Student retention rates can be affected by lower-priced course offerings that only provide email support, new course creators who don’t know what level of support will be necessary for student success, or a lack of proactive outreach on the part of the student.
One of the reasons Mirasee recommends piloting your course idea is to identify the level of support that will help your students succeed, as well as determining the places where students might get stuck and disappear without asking for help.
3. Community Connection is Missing
Part of the reason in-person learning is so successful is the connections students make with fellow learners. When you take the learning environment and put it online, you take away the obvious opportunities for those types of connections.
The challenge (and opportunity) for online course creators is to figure out how to recreate a similar space for interaction — the content sharing, collaborative learning, and active participation students might otherwise miss.
But despite these issues, there are ways for enterprising course creators to turn the challenges into possibilities.
Whether you have a membership site with a recurring subscription fee or one-off courses, the following strategies will keep your students coming back for more.
8 Student Retention Strategies to Eliminate Churn
Rather than approaching student retention as a problem to be solved, it can be helpful to look at it as an opportunity to better serve your students. That process begins before they even sign up.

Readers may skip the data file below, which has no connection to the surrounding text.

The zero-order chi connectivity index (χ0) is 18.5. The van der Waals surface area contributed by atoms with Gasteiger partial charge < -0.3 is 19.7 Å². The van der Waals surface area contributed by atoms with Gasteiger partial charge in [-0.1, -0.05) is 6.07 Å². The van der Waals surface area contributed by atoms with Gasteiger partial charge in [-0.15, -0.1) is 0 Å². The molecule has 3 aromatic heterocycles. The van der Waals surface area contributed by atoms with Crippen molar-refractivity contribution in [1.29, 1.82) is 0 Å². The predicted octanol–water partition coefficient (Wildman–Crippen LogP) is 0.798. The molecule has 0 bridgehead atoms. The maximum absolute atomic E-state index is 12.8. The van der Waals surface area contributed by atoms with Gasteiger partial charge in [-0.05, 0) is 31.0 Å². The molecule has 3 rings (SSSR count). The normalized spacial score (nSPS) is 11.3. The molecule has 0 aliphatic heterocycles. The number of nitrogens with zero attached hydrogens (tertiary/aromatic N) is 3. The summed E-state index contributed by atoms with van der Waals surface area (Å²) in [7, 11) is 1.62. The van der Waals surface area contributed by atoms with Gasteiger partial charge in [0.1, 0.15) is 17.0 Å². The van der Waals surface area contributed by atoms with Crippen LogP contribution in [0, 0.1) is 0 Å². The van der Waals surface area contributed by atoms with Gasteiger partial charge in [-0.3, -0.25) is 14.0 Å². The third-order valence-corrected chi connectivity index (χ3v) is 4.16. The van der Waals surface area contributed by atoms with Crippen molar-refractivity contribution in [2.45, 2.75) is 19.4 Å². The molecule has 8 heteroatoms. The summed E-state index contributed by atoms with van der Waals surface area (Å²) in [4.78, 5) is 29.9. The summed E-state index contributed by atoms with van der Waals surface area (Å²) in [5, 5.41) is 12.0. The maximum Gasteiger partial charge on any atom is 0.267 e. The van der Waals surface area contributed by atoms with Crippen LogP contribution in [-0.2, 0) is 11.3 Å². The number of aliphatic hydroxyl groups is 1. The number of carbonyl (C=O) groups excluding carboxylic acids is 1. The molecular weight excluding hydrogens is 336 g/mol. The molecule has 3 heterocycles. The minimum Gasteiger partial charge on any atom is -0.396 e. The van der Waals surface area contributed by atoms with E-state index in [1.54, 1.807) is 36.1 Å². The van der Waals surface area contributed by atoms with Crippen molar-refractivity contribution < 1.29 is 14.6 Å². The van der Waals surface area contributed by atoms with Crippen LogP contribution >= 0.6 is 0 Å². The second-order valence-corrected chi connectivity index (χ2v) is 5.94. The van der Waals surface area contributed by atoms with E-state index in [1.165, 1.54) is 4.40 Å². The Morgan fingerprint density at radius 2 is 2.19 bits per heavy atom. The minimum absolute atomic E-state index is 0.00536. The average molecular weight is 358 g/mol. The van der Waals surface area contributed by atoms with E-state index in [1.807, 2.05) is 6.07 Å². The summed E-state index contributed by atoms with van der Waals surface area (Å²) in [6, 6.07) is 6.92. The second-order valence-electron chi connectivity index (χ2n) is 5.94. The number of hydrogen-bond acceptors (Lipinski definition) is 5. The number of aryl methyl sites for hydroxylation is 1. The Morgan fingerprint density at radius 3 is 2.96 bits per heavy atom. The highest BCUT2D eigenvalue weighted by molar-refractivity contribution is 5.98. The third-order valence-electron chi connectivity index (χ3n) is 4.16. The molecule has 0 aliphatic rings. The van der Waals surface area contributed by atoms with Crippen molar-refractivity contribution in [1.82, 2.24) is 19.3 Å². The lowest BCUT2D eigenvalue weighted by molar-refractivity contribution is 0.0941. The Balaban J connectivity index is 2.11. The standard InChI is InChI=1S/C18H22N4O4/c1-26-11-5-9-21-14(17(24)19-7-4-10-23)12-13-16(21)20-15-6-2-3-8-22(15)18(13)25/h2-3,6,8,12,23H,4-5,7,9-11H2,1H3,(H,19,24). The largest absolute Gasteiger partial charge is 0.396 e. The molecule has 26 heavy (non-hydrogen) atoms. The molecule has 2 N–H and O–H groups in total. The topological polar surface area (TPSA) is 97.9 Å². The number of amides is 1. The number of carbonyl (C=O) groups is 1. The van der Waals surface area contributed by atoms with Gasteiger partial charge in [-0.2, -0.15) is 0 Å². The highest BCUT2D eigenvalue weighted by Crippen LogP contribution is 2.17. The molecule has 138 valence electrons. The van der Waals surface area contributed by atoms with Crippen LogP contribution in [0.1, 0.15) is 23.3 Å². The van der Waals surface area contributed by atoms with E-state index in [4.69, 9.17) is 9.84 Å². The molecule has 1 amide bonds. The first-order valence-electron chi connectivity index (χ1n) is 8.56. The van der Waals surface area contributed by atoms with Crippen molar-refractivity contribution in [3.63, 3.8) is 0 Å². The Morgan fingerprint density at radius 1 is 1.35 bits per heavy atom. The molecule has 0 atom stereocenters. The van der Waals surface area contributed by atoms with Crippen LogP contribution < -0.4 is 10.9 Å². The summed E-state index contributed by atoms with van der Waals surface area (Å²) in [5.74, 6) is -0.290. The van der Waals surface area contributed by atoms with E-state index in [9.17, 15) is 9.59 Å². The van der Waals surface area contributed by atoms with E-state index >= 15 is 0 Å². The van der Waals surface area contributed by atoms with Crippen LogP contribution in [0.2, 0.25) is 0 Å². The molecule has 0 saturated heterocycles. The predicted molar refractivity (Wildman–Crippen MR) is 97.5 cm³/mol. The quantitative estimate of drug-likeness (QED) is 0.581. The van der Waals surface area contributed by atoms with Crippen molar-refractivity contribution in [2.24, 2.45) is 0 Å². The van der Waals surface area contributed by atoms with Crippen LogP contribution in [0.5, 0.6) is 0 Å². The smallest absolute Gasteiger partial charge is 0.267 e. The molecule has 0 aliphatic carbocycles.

1. Attract the Right Prospects
Before you decide to move forward with an online course idea, you have to know who want to serve.
Who are the people in your target market? What problems are they trying to solve? And why is your online course the right solution for them?
Retention begins with getting the right students in the door.
Ideally, your course is a win-win. Your students benefit by solving their pressing problems (or achieving their wildest desires), and you benefit both financially and professionally. By attracting the right students, you eliminate the first major factor in high churn rates.
Once you have the correct people enrolled, what’s next?
2. Welcome Students Warmly
You only get one chance to make a first impression.
It’s true in life, and in online courses. When your students first join your course, you get to either wow them with your welcome, or leave them feeling like they’ve been left out in the cold.